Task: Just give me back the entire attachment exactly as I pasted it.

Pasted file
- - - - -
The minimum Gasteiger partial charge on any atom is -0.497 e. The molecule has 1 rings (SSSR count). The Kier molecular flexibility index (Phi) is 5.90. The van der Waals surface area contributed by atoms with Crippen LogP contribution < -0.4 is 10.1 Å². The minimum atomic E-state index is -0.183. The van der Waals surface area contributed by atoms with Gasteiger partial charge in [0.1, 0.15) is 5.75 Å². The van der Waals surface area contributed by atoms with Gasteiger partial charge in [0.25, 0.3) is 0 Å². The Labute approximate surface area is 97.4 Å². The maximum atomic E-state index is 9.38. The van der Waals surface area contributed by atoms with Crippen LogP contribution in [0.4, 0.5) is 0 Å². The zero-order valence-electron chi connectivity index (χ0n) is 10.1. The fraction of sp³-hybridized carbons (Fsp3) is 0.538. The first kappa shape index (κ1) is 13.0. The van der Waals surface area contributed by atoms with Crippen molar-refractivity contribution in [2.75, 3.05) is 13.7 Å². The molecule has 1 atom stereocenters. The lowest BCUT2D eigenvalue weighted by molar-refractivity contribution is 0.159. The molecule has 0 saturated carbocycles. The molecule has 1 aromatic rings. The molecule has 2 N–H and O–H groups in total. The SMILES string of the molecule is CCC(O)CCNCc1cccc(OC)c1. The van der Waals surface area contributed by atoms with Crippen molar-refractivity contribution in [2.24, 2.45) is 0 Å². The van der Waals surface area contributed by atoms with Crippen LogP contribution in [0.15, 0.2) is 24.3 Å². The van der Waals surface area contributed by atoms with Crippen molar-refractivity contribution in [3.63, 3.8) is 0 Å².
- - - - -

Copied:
The minimum Gasteiger partial charge on any atom is -0.497 e. The molecule has 1 rings (SSSR count). The Kier molecular flexibility index (Phi) is 5.90. The van der Waals surface area contributed by atoms with Crippen LogP contribution < -0.4 is 10.1 Å². The minimum atomic E-state index is -0.183. The van der Waals surface area contributed by atoms with Gasteiger partial charge in [0.1, 0.15) is 5.75 Å². The van der Waals surface area contributed by atoms with Gasteiger partial charge in [0.25, 0.3) is 0 Å². The Labute approximate surface area is 97.4 Å². The maximum atomic E-state index is 9.38. The van der Waals surface area contributed by atoms with Crippen LogP contribution in [0.4, 0.5) is 0 Å². The zero-order valence-electron chi connectivity index (χ0n) is 10.1. The fraction of sp³-hybridized carbons (Fsp3) is 0.538. The first kappa shape index (κ1) is 13.0. The van der Waals surface area contributed by atoms with Crippen molar-refractivity contribution in [2.75, 3.05) is 13.7 Å². The molecule has 1 atom stereocenters. The lowest BCUT2D eigenvalue weighted by molar-refractivity contribution is 0.159. The molecule has 0 saturated carbocycles. The molecule has 1 aromatic rings. The molecule has 2 N–H and O–H groups in total. The SMILES string of the molecule is CCC(O)CCNCc1cccc(OC)c1. The van der Waals surface area contributed by atoms with Crippen molar-refractivity contribution in [2.24, 2.45) is 0 Å². The van der Waals surface area contributed by atoms with Crippen LogP contribution in [0.15, 0.2) is 24.3 Å². The van der Waals surface area contributed by atoms with Crippen molar-refractivity contribution in [3.63, 3.8) is 0 Å².